Skip to main content

Dry needling by physical therapists is a hot topic. What's fact? What's fiction? Take a look beneath the surface.

Feature Dry Needling 2

Ask Karen Kitchener what the words "dry needling" mean to her and there is no equivocation.

"Transformation," she says. "Five years ago I primarily was sitting in a wheelchair. Today I'm regularly walking 3 miles. The difference dry needling has made in my life hasn't simply been physical, but also social and psychological. I feel more hopeful and less depressed. I can do so much more that I could do before. The effects have been cumulative."

Kitchener, now-retired former director of the counseling psychology program at the University of Denver, is speaking in late January 2015 from her winter home in Hawaii. It was there that, 2 years earlier, members of her book group had exclaimed, "You look completely different!" when she first arrived for the season from Colorado. That was because she'd undergone dry needling treatments the previous fall, and her face no longer was tight with pain and tension.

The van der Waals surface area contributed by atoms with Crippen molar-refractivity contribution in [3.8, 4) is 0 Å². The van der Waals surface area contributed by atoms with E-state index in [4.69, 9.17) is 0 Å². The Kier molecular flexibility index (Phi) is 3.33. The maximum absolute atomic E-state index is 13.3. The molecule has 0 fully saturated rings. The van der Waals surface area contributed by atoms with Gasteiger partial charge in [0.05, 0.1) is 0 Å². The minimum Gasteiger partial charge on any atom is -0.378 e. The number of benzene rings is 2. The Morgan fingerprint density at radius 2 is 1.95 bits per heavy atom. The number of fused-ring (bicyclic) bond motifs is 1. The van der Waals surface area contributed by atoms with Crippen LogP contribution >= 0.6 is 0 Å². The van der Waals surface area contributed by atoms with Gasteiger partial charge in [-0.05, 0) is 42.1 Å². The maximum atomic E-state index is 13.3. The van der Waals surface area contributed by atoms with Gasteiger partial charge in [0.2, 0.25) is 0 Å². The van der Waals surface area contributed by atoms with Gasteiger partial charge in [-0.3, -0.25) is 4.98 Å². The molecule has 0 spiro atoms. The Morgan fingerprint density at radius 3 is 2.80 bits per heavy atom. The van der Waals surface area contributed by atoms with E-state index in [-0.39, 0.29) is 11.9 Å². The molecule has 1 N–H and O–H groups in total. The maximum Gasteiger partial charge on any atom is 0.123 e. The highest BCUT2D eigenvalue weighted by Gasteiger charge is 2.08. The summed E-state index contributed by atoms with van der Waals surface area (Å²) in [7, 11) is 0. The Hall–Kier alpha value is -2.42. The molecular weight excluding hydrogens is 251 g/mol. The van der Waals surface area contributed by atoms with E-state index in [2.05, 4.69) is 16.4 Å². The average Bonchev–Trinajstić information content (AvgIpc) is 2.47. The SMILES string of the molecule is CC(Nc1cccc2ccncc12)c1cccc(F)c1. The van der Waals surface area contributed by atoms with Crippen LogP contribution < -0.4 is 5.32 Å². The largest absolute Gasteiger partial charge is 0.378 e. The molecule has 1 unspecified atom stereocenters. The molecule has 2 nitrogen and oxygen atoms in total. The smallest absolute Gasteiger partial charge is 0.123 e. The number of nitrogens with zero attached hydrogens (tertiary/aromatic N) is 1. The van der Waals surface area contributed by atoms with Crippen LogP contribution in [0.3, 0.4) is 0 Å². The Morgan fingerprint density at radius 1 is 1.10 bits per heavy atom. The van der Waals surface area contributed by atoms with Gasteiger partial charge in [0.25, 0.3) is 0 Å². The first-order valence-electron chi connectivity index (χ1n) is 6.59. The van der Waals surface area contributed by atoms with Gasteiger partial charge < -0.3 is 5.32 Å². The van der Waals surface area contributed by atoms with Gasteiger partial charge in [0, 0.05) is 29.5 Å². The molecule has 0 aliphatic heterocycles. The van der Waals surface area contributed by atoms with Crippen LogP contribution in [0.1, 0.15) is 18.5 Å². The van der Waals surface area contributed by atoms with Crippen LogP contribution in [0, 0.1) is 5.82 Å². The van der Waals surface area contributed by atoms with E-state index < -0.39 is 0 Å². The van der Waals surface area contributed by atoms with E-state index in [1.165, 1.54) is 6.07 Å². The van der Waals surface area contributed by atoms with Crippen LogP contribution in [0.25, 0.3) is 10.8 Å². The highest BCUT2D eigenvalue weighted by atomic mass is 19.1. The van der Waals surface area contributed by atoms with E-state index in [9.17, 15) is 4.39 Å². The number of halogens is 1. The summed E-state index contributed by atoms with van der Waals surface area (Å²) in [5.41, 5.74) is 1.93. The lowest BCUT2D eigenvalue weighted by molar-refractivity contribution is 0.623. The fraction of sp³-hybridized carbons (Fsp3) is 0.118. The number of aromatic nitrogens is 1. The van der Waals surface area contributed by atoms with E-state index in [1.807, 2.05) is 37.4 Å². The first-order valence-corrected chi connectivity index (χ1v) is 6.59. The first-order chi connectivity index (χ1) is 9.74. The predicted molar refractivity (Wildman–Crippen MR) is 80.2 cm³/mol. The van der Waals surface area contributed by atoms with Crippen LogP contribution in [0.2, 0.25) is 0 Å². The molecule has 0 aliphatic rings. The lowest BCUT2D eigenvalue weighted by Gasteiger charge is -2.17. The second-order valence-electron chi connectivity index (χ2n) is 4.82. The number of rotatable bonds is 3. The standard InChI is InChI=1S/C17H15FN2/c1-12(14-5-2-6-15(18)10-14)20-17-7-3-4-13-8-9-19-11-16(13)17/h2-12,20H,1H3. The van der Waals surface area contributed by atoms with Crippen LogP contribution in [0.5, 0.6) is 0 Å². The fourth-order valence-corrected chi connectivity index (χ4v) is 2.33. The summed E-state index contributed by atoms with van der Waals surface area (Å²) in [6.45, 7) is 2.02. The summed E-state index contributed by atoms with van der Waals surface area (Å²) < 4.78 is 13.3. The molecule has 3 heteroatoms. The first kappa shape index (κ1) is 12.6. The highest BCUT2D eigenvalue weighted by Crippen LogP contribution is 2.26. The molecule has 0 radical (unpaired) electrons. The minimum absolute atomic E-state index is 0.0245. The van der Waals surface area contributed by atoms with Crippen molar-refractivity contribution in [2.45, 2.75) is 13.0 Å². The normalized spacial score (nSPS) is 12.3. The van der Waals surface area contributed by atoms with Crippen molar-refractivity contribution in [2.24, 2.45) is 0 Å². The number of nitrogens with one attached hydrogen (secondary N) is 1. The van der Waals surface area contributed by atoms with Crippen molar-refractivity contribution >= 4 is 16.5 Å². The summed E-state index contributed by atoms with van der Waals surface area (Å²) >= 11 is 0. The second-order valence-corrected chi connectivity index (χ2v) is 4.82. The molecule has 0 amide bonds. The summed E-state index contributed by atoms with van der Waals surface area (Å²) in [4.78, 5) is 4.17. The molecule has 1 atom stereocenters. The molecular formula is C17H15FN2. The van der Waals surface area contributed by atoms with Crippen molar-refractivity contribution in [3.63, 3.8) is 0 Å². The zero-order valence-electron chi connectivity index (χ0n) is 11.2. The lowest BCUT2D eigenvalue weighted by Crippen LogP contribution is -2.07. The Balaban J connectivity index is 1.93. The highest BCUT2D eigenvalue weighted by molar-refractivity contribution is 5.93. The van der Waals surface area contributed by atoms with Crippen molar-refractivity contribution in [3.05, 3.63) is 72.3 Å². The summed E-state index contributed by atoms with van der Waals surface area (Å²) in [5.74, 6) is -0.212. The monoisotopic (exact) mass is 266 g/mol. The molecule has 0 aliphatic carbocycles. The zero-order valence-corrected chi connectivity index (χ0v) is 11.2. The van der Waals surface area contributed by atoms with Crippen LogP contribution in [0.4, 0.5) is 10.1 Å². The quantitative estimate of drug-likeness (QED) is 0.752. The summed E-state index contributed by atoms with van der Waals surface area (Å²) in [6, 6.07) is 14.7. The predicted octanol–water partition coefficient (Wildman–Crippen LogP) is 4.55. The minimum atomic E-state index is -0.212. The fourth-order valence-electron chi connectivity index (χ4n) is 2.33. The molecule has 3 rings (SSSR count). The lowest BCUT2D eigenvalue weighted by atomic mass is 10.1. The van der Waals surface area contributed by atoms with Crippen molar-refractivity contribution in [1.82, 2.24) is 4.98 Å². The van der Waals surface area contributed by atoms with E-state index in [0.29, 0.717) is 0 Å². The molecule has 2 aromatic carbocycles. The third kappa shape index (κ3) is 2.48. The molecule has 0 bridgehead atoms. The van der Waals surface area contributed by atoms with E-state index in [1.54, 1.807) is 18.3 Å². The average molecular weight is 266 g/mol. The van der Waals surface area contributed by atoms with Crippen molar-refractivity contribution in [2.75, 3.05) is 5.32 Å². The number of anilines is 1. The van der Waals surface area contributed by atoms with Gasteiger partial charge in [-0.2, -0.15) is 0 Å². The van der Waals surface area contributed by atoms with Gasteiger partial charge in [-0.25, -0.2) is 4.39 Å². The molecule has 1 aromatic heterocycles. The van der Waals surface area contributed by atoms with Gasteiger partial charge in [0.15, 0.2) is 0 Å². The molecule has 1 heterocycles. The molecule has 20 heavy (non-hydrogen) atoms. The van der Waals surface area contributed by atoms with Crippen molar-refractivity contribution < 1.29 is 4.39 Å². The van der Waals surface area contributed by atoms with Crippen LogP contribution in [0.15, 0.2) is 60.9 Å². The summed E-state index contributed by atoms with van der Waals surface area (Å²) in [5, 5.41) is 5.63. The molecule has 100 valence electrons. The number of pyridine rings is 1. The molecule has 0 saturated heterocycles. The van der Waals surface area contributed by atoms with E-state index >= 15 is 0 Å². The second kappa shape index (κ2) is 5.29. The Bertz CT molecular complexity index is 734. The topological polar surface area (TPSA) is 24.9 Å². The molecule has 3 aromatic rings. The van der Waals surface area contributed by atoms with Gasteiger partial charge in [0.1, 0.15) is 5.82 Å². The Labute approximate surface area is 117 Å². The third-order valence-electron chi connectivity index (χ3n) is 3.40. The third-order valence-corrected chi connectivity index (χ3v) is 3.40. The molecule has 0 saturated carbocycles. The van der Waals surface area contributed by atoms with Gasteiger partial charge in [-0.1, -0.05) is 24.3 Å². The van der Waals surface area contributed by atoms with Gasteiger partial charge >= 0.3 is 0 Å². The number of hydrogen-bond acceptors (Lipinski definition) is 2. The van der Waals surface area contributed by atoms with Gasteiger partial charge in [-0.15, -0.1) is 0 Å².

Log in or create a free account to keep reading.


Join APTA to get unlimited access to content.

  1. American Physical Therapy Association Board of Directors. Guidelines: Physical Therapist Scope of Practice (BOD G02-14-18-12). http://www.apta.org/uploadedFiles/APTAorg/About_Us/Policies/Practice/ScopePractice.pdf. Accessed February 9, 2015.
  2. Guide to Physical Therapist Practice 3.0. Alexandria, VA: American Physical Therapy Association; 2014. http://guidetoptpractice.apta.org/. Accessed February 9, 2015.
  3. American Physical Therapy Association. Physical Therapists & the Performance of Dry Needling. http://www.apta.org/StateIssues/DryNeedling/. Published January 2012. Accessed February 9, 2015.
  4. American Physical Therapy Association. Description of Dry Needling in Clinical Practice. http://www.apta.org/StateIssues/DryNeedling/. Published February 2013. Accessed February 9, 2015.
  5. Mejuto-Vasquez MJ, Salom-Moreno J, Ortega-Santiago R, et al. Short-term changes in neck pain, widespread pressure pain sensitivity, and cervical range of motion after the application of trigger point dry needling in patients with acute mechanical neck pain: a randomized clinical trial. J Orthop Sports Phys Ther. 2014:44(4):252-260.
  6. American Physical Therapy Association. "Billing of Dry Needling By Physical Therapists." (Official statement.) 2014.